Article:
Table of Contents
[Pages 25-42]

Chapter 1

 

Translated by Yocheved Klausner

Łęczyca [Lintchitz] in the old days – The seat of the Kings of Poland – The legend of R'Shlomo Efraim author of the book Kli Yakar – The trial of the blood libel – The life of the Jews in the 16-th century – The MAHARAL of Prague in Łęczyca – The war with the Swedes – The Council of the Four Lands – The years '408' and '409' 1648-1649 [Hebrew dates 5408 and 5409, the years of the “Bogdan Chmielnitzki's massacres.”]

As early as 970-980 CE, when the Kingdom of Poland was founded by King Mieceslaw I, Łęczyca was one of the main cities in the land. Even today, in the nearby village Tom, the 1000-year old church can be seen, where the first Poles joined the Catholic religion. The Polish history books tell us that in 1060-1062 the king Boleslaw, although residing in the capital, nevertheless convened the National Assembly in Łęczyca. The historical importance of Łęczyca is next only to Krakow.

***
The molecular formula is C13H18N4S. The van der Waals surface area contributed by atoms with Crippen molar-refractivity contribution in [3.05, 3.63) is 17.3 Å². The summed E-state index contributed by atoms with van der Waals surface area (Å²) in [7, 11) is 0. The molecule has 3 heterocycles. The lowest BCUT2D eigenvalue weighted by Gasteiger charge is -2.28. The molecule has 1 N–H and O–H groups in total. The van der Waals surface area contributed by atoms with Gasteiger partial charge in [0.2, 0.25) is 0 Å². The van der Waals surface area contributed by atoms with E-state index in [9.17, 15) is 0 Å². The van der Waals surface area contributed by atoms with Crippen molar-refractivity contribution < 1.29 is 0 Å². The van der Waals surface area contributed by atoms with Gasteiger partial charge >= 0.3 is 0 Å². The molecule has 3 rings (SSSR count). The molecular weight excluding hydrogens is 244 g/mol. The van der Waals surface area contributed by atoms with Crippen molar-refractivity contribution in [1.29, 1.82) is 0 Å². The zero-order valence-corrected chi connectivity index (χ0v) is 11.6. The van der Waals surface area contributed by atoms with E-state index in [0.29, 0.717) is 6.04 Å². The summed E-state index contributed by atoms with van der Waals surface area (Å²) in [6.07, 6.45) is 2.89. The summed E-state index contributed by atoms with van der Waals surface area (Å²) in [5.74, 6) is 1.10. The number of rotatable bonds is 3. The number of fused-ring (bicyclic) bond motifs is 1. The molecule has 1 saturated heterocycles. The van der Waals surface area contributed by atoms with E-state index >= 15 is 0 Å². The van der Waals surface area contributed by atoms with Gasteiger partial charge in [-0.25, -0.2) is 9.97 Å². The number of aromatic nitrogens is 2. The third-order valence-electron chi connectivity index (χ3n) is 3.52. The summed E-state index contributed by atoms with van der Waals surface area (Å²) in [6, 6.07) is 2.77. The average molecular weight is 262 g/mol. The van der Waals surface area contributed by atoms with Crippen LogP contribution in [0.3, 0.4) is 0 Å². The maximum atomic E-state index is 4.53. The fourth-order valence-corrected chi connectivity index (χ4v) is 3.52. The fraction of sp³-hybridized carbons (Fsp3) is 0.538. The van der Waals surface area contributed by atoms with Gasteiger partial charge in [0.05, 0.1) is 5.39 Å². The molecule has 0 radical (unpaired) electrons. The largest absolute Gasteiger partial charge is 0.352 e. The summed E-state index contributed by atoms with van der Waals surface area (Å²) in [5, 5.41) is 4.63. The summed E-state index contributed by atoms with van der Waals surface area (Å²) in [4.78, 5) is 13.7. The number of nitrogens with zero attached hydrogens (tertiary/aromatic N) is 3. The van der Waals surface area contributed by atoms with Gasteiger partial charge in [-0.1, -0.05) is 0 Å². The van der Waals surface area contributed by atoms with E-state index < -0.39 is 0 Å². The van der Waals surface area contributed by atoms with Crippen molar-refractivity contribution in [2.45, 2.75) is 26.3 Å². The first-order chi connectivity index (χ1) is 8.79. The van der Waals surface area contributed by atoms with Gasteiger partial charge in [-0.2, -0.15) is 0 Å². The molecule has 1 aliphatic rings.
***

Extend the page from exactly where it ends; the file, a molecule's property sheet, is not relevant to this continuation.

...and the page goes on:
In the town there are the ruins of an old fort, Zamek, which was the palace of the kings long ago, and beneath its foundations a large cave leads to the church in the Tom village. Many legends are told about the fort and the cave and their pictures appear on tourists' postcards: according to legend, the fort was the palace of the famous king Leszczyñski. A beautiful garden surrounds the fort, the old trees provide permanent shade, and among the trees flows the river Bazora. This ancient garden is called “the King's garden” in memory of the king who had planted it and who would find there physical and spiritual relaxation, for it was like a world of legend and poetry. These are beautiful relics of a time when Łęczyca was an important town, during the golden era of the Polish kingdom.

However, what is of interest to us is the history of the Jewish settlement in that city, which is partly shrouded in legend. Thanks to the early Jewish personalities, scholars and community leaders Łęczyca became an important Jewish town, known beyond the Polish borders as well. Many persons were proud of their Łęczyca ancestry, among them the great Torah scholar R'Shlomo Efraim son of R'Aharon, author of the book Olelot Efraim and Kli Yakar, who later became ABD [head of the rabbinical court] of Prague.